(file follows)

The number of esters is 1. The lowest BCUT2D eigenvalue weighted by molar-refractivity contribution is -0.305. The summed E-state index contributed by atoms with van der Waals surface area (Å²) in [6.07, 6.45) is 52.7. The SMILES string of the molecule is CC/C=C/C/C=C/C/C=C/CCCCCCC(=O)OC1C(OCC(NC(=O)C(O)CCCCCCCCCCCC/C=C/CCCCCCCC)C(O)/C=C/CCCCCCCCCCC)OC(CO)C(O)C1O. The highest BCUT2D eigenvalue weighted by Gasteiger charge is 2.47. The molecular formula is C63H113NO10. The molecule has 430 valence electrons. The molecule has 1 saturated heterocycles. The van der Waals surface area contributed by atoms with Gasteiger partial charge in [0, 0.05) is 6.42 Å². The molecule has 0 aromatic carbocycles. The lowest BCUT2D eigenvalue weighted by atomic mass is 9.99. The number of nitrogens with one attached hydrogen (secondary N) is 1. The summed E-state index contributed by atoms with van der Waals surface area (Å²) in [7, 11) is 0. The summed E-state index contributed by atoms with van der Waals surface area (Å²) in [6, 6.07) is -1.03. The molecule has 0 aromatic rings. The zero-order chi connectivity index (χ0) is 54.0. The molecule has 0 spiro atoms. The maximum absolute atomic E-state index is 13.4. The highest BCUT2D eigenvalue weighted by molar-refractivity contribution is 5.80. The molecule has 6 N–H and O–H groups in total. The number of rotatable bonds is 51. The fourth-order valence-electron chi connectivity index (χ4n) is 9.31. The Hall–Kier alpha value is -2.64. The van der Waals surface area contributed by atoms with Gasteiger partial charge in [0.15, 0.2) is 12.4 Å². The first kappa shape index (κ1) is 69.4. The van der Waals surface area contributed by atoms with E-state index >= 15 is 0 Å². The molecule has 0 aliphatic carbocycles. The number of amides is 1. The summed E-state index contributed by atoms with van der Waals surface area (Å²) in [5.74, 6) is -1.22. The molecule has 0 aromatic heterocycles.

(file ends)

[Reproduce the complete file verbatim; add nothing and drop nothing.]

The number of esters is 1. The lowest BCUT2D eigenvalue weighted by molar-refractivity contribution is -0.305. The summed E-state index contributed by atoms with van der Waals surface area (Å²) in [6.07, 6.45) is 52.7. The SMILES string of the molecule is CC/C=C/C/C=C/C/C=C/CCCCCCC(=O)OC1C(OCC(NC(=O)C(O)CCCCCCCCCCCC/C=C/CCCCCCCC)C(O)/C=C/CCCCCCCCCCC)OC(CO)C(O)C1O. The highest BCUT2D eigenvalue weighted by Gasteiger charge is 2.47. The molecular formula is C63H113NO10. The molecule has 430 valence electrons. The molecule has 1 saturated heterocycles. The van der Waals surface area contributed by atoms with Gasteiger partial charge in [0, 0.05) is 6.42 Å². The molecule has 0 aromatic carbocycles. The lowest BCUT2D eigenvalue weighted by atomic mass is 9.99. The number of nitrogens with one attached hydrogen (secondary N) is 1. The summed E-state index contributed by atoms with van der Waals surface area (Å²) in [7, 11) is 0. The summed E-state index contributed by atoms with van der Waals surface area (Å²) in [6, 6.07) is -1.03. The molecule has 0 aromatic rings. The zero-order chi connectivity index (χ0) is 54.0. The molecule has 0 spiro atoms. The maximum absolute atomic E-state index is 13.4. The highest BCUT2D eigenvalue weighted by molar-refractivity contribution is 5.80. The molecule has 6 N–H and O–H groups in total. The number of rotatable bonds is 51. The fourth-order valence-electron chi connectivity index (χ4n) is 9.31. The Hall–Kier alpha value is -2.64. The van der Waals surface area contributed by atoms with Gasteiger partial charge in [0.15, 0.2) is 12.4 Å². The first kappa shape index (κ1) is 69.4. The van der Waals surface area contributed by atoms with E-state index >= 15 is 0 Å². The molecule has 0 aliphatic carbocycles. The number of amides is 1. The summed E-state index contributed by atoms with van der Waals surface area (Å²) in [5.74, 6) is -1.22. The molecule has 0 aromatic heterocycles.